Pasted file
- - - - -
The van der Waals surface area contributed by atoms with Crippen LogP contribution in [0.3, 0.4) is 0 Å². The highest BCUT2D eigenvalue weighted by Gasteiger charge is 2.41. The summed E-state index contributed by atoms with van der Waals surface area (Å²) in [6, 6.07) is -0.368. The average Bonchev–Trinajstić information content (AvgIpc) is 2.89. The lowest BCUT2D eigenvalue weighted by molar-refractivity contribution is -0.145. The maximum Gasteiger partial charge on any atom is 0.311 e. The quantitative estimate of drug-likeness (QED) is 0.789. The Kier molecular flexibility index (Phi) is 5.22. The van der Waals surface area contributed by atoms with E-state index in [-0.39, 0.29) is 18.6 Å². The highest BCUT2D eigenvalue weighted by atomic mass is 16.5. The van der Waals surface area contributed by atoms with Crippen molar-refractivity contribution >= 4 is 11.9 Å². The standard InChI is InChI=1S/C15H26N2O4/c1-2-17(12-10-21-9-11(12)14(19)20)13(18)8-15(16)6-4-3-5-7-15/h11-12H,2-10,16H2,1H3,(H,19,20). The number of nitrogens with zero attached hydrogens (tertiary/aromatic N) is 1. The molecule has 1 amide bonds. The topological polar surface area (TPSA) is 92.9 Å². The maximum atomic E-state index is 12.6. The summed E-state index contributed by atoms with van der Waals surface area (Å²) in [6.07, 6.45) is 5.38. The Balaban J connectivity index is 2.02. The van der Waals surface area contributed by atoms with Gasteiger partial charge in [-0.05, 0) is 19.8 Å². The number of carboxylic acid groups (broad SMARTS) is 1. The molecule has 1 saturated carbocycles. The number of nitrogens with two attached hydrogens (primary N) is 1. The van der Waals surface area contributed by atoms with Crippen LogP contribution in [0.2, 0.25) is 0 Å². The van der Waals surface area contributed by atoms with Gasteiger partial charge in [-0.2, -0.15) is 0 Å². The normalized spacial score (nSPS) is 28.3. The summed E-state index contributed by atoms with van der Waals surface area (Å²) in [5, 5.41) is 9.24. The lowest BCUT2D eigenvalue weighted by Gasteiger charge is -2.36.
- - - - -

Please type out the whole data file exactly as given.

The van der Waals surface area contributed by atoms with Crippen LogP contribution in [0.3, 0.4) is 0 Å². The highest BCUT2D eigenvalue weighted by Gasteiger charge is 2.41. The summed E-state index contributed by atoms with van der Waals surface area (Å²) in [6, 6.07) is -0.368. The average Bonchev–Trinajstić information content (AvgIpc) is 2.89. The lowest BCUT2D eigenvalue weighted by molar-refractivity contribution is -0.145. The maximum Gasteiger partial charge on any atom is 0.311 e. The quantitative estimate of drug-likeness (QED) is 0.789. The Kier molecular flexibility index (Phi) is 5.22. The van der Waals surface area contributed by atoms with E-state index in [-0.39, 0.29) is 18.6 Å². The highest BCUT2D eigenvalue weighted by atomic mass is 16.5. The van der Waals surface area contributed by atoms with Crippen molar-refractivity contribution >= 4 is 11.9 Å². The standard InChI is InChI=1S/C15H26N2O4/c1-2-17(12-10-21-9-11(12)14(19)20)13(18)8-15(16)6-4-3-5-7-15/h11-12H,2-10,16H2,1H3,(H,19,20). The number of nitrogens with zero attached hydrogens (tertiary/aromatic N) is 1. The molecule has 1 amide bonds. The topological polar surface area (TPSA) is 92.9 Å². The maximum atomic E-state index is 12.6. The summed E-state index contributed by atoms with van der Waals surface area (Å²) in [6.07, 6.45) is 5.38. The Balaban J connectivity index is 2.02. The van der Waals surface area contributed by atoms with Gasteiger partial charge in [-0.05, 0) is 19.8 Å². The number of carboxylic acid groups (broad SMARTS) is 1. The molecule has 1 saturated carbocycles. The number of nitrogens with two attached hydrogens (primary N) is 1. The van der Waals surface area contributed by atoms with Crippen LogP contribution in [0.2, 0.25) is 0 Å². The van der Waals surface area contributed by atoms with Gasteiger partial charge in [-0.2, -0.15) is 0 Å². The normalized spacial score (nSPS) is 28.3. The summed E-state index contributed by atoms with van der Waals surface area (Å²) in [5, 5.41) is 9.24. The lowest BCUT2D eigenvalue weighted by Gasteiger charge is -2.36.